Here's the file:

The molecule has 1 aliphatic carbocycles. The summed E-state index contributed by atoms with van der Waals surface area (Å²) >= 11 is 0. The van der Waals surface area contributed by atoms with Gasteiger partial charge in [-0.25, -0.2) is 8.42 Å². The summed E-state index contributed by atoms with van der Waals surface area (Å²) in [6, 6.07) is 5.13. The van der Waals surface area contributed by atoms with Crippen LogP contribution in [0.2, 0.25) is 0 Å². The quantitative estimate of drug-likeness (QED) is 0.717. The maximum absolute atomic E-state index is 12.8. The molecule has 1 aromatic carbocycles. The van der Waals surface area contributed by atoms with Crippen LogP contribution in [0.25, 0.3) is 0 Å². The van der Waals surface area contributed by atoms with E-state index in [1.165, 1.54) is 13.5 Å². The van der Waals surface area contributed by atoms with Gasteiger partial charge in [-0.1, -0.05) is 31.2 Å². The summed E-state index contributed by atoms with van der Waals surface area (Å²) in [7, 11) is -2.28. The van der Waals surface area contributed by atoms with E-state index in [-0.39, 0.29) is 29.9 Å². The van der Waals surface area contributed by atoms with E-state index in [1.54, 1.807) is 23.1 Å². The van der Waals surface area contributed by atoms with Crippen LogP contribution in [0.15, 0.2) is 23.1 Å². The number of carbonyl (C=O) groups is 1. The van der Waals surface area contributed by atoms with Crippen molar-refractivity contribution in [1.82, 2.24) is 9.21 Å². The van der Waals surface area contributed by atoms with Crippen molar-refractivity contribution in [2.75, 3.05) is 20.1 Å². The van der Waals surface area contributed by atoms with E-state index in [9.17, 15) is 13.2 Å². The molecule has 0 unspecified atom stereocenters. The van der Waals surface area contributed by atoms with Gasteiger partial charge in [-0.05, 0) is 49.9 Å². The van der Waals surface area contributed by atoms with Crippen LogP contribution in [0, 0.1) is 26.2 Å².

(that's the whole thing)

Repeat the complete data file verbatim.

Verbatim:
The molecule has 1 aliphatic carbocycles. The summed E-state index contributed by atoms with van der Waals surface area (Å²) >= 11 is 0. The van der Waals surface area contributed by atoms with Gasteiger partial charge in [-0.25, -0.2) is 8.42 Å². The summed E-state index contributed by atoms with van der Waals surface area (Å²) in [6, 6.07) is 5.13. The van der Waals surface area contributed by atoms with Crippen LogP contribution in [0.2, 0.25) is 0 Å². The quantitative estimate of drug-likeness (QED) is 0.717. The maximum absolute atomic E-state index is 12.8. The molecule has 1 aromatic carbocycles. The van der Waals surface area contributed by atoms with Crippen LogP contribution in [0.25, 0.3) is 0 Å². The van der Waals surface area contributed by atoms with E-state index in [1.165, 1.54) is 13.5 Å². The van der Waals surface area contributed by atoms with Gasteiger partial charge in [-0.1, -0.05) is 31.2 Å². The summed E-state index contributed by atoms with van der Waals surface area (Å²) in [7, 11) is -2.28. The van der Waals surface area contributed by atoms with E-state index in [-0.39, 0.29) is 29.9 Å². The van der Waals surface area contributed by atoms with E-state index in [1.54, 1.807) is 23.1 Å². The van der Waals surface area contributed by atoms with Crippen LogP contribution in [0.15, 0.2) is 23.1 Å². The number of carbonyl (C=O) groups is 1. The van der Waals surface area contributed by atoms with Crippen molar-refractivity contribution in [1.82, 2.24) is 9.21 Å². The van der Waals surface area contributed by atoms with Crippen molar-refractivity contribution in [2.75, 3.05) is 20.1 Å². The van der Waals surface area contributed by atoms with E-state index in [9.17, 15) is 13.2 Å². The molecule has 0 unspecified atom stereocenters. The van der Waals surface area contributed by atoms with Gasteiger partial charge in [-0.05, 0) is 49.9 Å². The van der Waals surface area contributed by atoms with Crippen LogP contribution in [0, 0.1) is 26.2 Å².